Theft charges in Florida, according to the Florida Department of Law Enforcement, recovered about $279,000,000 while more than $1.3 billion in goods and property were stolen in the state in 2011. While theft always will come with a high price for those charged with it, the penalties for theft in the state of Florida vary greatly, depending on the type of theft committed and the total value of goods involved in the theft.
Types of Theft Charges in Florida
Under Florida law 812.014, theft occurs when a person knowingly obtains, uses, or attempts to obtain or use the property of another person, depriving them of use and benefit from the property. Both petty theft and grand theft are addressed under this definition.
In the state, there are three main types of theft. These include grand theft, which involves property valued at more than $300 and is classified as a felony in Florida.
Petit theft involves stolen property valued between $100 and $300 and is considered a first-degree or second-degree misdemeanor. Shoplifting, or retail theft, refers to theft from a merchant or business and can be classified as either a misdemeanor or felony, depending on the value of goods taken.
The penalty for each of these types of theft depends on the total value of stolen property involved, whether petty theft or grand theft in Miami Beach.
Punishments for Theft Charges in Florida
An individual who commits petit theft for the first time will incur a second-degree misdemeanor charge; if the perpetrator previously was convicted of petit theft, he or she will face a first-degree misdemeanor charge. Those convicted of a second-degree misdemeanor will face up to 60 days in jail time and a maximum fine of $500. For a first-degree misdemeanor, these will increase to a maximum one year in jail and $1,000 in fines.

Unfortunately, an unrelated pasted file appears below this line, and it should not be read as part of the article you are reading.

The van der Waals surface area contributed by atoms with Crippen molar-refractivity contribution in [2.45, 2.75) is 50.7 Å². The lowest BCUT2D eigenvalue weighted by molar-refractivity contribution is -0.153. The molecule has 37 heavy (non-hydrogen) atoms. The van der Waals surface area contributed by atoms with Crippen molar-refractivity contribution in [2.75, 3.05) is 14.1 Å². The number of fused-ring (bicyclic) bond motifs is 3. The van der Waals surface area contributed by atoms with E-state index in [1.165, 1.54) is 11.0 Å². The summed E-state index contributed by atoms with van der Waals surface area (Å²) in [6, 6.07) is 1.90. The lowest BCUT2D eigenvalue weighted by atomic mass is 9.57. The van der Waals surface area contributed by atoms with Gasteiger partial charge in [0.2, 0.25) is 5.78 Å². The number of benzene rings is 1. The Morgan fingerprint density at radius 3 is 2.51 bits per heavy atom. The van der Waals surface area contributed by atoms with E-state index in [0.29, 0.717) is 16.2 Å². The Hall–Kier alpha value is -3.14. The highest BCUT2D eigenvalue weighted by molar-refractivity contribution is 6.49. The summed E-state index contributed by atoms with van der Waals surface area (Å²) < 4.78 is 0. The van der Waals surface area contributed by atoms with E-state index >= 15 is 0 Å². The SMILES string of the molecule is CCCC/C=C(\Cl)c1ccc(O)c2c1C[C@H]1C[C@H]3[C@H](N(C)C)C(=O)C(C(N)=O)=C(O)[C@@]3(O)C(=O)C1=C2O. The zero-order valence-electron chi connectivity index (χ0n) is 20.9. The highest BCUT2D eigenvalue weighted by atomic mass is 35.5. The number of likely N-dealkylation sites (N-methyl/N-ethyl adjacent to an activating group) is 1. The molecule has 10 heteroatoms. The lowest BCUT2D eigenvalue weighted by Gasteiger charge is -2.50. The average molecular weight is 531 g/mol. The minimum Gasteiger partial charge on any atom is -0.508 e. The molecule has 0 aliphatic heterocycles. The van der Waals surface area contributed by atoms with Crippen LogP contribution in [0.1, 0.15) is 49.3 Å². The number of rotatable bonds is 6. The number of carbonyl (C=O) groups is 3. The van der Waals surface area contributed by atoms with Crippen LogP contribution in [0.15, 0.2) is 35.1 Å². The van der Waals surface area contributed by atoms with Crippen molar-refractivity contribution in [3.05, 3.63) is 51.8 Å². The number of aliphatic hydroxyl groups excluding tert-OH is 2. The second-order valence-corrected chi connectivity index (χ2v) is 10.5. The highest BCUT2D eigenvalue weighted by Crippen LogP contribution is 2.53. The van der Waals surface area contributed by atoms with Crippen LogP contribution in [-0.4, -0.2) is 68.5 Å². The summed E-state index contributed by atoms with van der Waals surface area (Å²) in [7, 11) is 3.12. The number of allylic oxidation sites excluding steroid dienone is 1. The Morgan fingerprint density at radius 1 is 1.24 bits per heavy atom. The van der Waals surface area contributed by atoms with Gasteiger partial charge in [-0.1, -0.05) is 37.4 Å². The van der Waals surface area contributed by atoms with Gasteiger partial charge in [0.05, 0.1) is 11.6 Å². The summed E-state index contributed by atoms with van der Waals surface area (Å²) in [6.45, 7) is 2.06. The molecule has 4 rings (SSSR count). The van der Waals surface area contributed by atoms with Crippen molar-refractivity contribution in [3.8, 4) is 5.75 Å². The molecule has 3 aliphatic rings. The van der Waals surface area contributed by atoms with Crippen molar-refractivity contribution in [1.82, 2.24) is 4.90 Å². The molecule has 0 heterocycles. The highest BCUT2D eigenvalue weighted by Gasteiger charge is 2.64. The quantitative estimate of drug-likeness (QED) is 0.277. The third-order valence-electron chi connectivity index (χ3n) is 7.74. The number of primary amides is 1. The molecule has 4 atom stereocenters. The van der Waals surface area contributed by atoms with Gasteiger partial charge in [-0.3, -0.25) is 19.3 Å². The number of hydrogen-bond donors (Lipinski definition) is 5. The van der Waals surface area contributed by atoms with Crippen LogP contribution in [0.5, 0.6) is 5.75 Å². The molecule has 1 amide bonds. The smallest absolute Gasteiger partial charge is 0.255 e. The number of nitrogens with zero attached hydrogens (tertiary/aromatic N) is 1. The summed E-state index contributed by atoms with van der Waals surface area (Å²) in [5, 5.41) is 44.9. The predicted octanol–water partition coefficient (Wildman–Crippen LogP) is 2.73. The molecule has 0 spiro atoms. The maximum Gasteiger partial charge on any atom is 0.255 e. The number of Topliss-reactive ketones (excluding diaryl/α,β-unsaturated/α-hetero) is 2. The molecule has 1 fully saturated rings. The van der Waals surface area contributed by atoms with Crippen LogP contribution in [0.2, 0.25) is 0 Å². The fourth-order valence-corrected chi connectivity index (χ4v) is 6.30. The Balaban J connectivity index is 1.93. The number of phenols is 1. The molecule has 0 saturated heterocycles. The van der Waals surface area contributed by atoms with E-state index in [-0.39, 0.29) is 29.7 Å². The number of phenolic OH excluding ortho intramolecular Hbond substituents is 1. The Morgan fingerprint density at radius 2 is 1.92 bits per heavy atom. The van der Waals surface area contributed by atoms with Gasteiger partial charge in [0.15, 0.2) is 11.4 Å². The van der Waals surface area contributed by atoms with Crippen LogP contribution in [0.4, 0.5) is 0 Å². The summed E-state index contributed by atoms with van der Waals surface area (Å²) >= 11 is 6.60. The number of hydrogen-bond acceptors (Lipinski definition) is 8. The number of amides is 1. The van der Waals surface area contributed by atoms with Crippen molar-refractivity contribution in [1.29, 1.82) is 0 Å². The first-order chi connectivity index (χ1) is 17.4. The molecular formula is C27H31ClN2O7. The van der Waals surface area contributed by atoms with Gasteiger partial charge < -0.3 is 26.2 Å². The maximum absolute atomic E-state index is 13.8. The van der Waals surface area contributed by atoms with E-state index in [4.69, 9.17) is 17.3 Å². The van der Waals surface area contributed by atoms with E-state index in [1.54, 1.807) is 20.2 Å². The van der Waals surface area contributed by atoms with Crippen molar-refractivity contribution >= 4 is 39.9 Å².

If grand theft has been committed, the individual will face a felony charge. If the value of the property stolen was between $300 and $20,000, this will be considered a third-degree felony, resulting in up to five years in jail.
Property valued between $20,000 and $100,000 will result in a second-degree felony charge and come with a maximum 15 years in prison and a fine of up to $10,000. Finally, if the stolen property values more than $100,000, the individual will face a first-degree felony charge and the possibility of up to 30 years’ imprisonment and a maximum $10,000 fine. Auto theft is always considered grand theft, carrying with it a first-degree felony charge.
Individuals convicted of shoplifting will face petit theft charges if the property is valued at less than $300 or grand theft charges if it is more than that amount.
A Lawyer Can Help with Theft Charges in Florida
Anyone charged with shoplifting or theft should contact a local attorney as soon as possible to begin building a defense.
Common defense strategies in theft cases include:
- the property owner consented;
- the charged individual was intoxicated involuntarily;
- the individual believed he or she owned or had a right to possess the property in question, also known as good faith possession;
- the individual was the co-owner of the stolen property; and
- the property has no value on the current market.
A lawyer can assist in gathering evidence, negotiating settlements and representing charged individuals in court. To learn more about Florida theft laws and punishments, call (877) 663-5110 to speak to an attorney at the Falk & Ross Law Firm in Miami Beach today about theft charges in Florida.